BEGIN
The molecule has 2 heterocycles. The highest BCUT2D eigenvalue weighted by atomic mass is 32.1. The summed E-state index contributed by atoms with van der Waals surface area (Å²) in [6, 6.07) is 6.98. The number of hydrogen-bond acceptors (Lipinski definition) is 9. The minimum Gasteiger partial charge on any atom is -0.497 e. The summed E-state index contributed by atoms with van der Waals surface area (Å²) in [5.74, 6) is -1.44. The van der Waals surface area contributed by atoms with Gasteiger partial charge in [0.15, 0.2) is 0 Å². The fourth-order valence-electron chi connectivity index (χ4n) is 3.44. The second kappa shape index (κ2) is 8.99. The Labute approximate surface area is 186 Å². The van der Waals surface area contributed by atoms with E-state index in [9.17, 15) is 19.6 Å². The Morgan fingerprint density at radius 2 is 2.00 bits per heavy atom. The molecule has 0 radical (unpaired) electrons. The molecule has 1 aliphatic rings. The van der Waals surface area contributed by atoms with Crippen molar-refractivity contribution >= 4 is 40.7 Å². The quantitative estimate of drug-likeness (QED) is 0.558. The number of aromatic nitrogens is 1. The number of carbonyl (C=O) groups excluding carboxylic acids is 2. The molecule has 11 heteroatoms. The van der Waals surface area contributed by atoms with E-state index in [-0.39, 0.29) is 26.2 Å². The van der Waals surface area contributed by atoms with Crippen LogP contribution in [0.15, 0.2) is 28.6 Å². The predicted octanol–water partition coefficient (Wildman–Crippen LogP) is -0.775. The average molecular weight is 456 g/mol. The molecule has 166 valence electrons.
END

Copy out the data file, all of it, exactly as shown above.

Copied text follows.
The molecule has 2 heterocycles. The highest BCUT2D eigenvalue weighted by atomic mass is 32.1. The summed E-state index contributed by atoms with van der Waals surface area (Å²) in [6, 6.07) is 6.98. The number of hydrogen-bond acceptors (Lipinski definition) is 9. The minimum Gasteiger partial charge on any atom is -0.497 e. The summed E-state index contributed by atoms with van der Waals surface area (Å²) in [5.74, 6) is -1.44. The van der Waals surface area contributed by atoms with Gasteiger partial charge in [0.15, 0.2) is 0 Å². The fourth-order valence-electron chi connectivity index (χ4n) is 3.44. The second kappa shape index (κ2) is 8.99. The Labute approximate surface area is 186 Å². The van der Waals surface area contributed by atoms with E-state index in [9.17, 15) is 19.6 Å². The Morgan fingerprint density at radius 2 is 2.00 bits per heavy atom. The molecule has 0 radical (unpaired) electrons. The molecule has 1 aliphatic rings. The van der Waals surface area contributed by atoms with Crippen molar-refractivity contribution >= 4 is 40.7 Å². The quantitative estimate of drug-likeness (QED) is 0.558. The number of aromatic nitrogens is 1. The number of carbonyl (C=O) groups excluding carboxylic acids is 2. The molecule has 11 heteroatoms. The van der Waals surface area contributed by atoms with E-state index in [-0.39, 0.29) is 26.2 Å². The van der Waals surface area contributed by atoms with Crippen LogP contribution in [0.15, 0.2) is 28.6 Å². The predicted octanol–water partition coefficient (Wildman–Crippen LogP) is -0.775. The average molecular weight is 456 g/mol. The molecule has 166 valence electrons.